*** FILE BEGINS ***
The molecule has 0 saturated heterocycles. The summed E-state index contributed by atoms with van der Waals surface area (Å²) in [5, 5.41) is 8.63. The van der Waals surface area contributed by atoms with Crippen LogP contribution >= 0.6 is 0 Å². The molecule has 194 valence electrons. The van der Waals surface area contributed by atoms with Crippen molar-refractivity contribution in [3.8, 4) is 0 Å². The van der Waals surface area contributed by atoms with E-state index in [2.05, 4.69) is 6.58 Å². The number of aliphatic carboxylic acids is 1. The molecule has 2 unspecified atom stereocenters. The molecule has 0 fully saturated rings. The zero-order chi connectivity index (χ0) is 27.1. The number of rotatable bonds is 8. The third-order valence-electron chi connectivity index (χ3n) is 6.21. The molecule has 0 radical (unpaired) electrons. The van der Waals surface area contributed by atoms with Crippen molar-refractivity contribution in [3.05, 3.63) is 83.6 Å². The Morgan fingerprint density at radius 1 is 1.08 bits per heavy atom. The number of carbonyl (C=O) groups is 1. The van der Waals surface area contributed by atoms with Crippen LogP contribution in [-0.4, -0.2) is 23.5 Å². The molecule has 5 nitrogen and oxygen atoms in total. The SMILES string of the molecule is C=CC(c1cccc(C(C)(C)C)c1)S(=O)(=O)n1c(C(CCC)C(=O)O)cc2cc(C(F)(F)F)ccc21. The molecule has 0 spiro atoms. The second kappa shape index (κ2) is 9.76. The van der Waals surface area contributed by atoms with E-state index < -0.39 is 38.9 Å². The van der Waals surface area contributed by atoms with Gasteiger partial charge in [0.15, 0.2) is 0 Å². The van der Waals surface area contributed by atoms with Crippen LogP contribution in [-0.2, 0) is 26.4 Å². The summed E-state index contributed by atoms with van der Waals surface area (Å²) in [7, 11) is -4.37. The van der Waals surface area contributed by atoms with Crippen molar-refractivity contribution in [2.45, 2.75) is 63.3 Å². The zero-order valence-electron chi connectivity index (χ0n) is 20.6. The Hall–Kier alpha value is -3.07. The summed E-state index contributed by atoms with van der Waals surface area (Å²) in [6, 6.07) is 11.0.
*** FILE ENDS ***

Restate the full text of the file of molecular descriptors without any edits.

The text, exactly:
The molecule has 0 saturated heterocycles. The summed E-state index contributed by atoms with van der Waals surface area (Å²) in [5, 5.41) is 8.63. The van der Waals surface area contributed by atoms with Crippen LogP contribution >= 0.6 is 0 Å². The molecule has 194 valence electrons. The van der Waals surface area contributed by atoms with Crippen molar-refractivity contribution in [3.8, 4) is 0 Å². The van der Waals surface area contributed by atoms with E-state index in [2.05, 4.69) is 6.58 Å². The number of aliphatic carboxylic acids is 1. The molecule has 2 unspecified atom stereocenters. The molecule has 0 fully saturated rings. The zero-order chi connectivity index (χ0) is 27.1. The number of rotatable bonds is 8. The third-order valence-electron chi connectivity index (χ3n) is 6.21. The molecule has 0 radical (unpaired) electrons. The van der Waals surface area contributed by atoms with Crippen molar-refractivity contribution in [3.05, 3.63) is 83.6 Å². The Morgan fingerprint density at radius 1 is 1.08 bits per heavy atom. The number of carbonyl (C=O) groups is 1. The van der Waals surface area contributed by atoms with Crippen LogP contribution in [-0.4, -0.2) is 23.5 Å². The molecule has 5 nitrogen and oxygen atoms in total. The SMILES string of the molecule is C=CC(c1cccc(C(C)(C)C)c1)S(=O)(=O)n1c(C(CCC)C(=O)O)cc2cc(C(F)(F)F)ccc21. The molecule has 0 spiro atoms. The second kappa shape index (κ2) is 9.76. The van der Waals surface area contributed by atoms with E-state index < -0.39 is 38.9 Å². The van der Waals surface area contributed by atoms with Gasteiger partial charge in [0.15, 0.2) is 0 Å². The van der Waals surface area contributed by atoms with Crippen LogP contribution in [-0.2, 0) is 26.4 Å². The summed E-state index contributed by atoms with van der Waals surface area (Å²) in [7, 11) is -4.37. The van der Waals surface area contributed by atoms with Crippen molar-refractivity contribution in [2.45, 2.75) is 63.3 Å². The zero-order valence-electron chi connectivity index (χ0n) is 20.6. The Hall–Kier alpha value is -3.07. The summed E-state index contributed by atoms with van der Waals surface area (Å²) in [6, 6.07) is 11.0.